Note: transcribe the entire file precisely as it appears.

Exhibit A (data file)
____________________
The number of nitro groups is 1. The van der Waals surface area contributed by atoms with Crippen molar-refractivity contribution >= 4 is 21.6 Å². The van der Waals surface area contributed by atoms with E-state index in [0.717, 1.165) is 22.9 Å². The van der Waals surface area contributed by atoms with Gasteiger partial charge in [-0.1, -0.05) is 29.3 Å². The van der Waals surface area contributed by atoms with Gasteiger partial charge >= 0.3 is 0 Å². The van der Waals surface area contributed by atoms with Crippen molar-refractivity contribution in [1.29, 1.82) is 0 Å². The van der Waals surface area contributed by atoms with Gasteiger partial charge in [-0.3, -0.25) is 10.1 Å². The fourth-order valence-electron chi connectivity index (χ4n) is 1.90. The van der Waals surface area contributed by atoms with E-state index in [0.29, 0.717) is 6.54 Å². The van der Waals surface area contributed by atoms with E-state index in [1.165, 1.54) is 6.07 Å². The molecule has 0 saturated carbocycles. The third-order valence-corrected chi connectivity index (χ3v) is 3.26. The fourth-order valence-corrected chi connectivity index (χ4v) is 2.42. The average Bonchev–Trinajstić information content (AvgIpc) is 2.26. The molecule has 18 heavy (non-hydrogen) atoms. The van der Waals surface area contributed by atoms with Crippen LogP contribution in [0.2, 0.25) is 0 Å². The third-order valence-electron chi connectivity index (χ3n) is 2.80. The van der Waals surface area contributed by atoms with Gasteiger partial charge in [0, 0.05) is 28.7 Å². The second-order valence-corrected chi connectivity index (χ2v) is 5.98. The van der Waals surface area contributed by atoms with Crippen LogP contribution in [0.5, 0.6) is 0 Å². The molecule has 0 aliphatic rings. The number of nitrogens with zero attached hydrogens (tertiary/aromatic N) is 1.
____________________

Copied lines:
The number of nitro groups is 1. The van der Waals surface area contributed by atoms with Crippen molar-refractivity contribution >= 4 is 21.6 Å². The van der Waals surface area contributed by atoms with E-state index in [0.717, 1.165) is 22.9 Å². The van der Waals surface area contributed by atoms with Gasteiger partial charge in [-0.1, -0.05) is 29.3 Å². The van der Waals surface area contributed by atoms with Gasteiger partial charge >= 0.3 is 0 Å². The van der Waals surface area contributed by atoms with Crippen molar-refractivity contribution in [1.29, 1.82) is 0 Å². The van der Waals surface area contributed by atoms with Gasteiger partial charge in [-0.3, -0.25) is 10.1 Å². The fourth-order valence-electron chi connectivity index (χ4n) is 1.90. The van der Waals surface area contributed by atoms with E-state index in [0.29, 0.717) is 6.54 Å². The van der Waals surface area contributed by atoms with E-state index in [1.165, 1.54) is 6.07 Å². The molecule has 0 saturated carbocycles. The third-order valence-corrected chi connectivity index (χ3v) is 3.26. The fourth-order valence-corrected chi connectivity index (χ4v) is 2.42. The average Bonchev–Trinajstić information content (AvgIpc) is 2.26. The molecule has 18 heavy (non-hydrogen) atoms. The van der Waals surface area contributed by atoms with Crippen LogP contribution in [0.2, 0.25) is 0 Å². The third-order valence-electron chi connectivity index (χ3n) is 2.80. The van der Waals surface area contributed by atoms with Gasteiger partial charge in [0, 0.05) is 28.7 Å². The second-order valence-corrected chi connectivity index (χ2v) is 5.98. The van der Waals surface area contributed by atoms with Crippen LogP contribution in [0.5, 0.6) is 0 Å². The molecule has 0 aliphatic rings. The number of nitrogens with zero attached hydrogens (tertiary/aromatic N) is 1.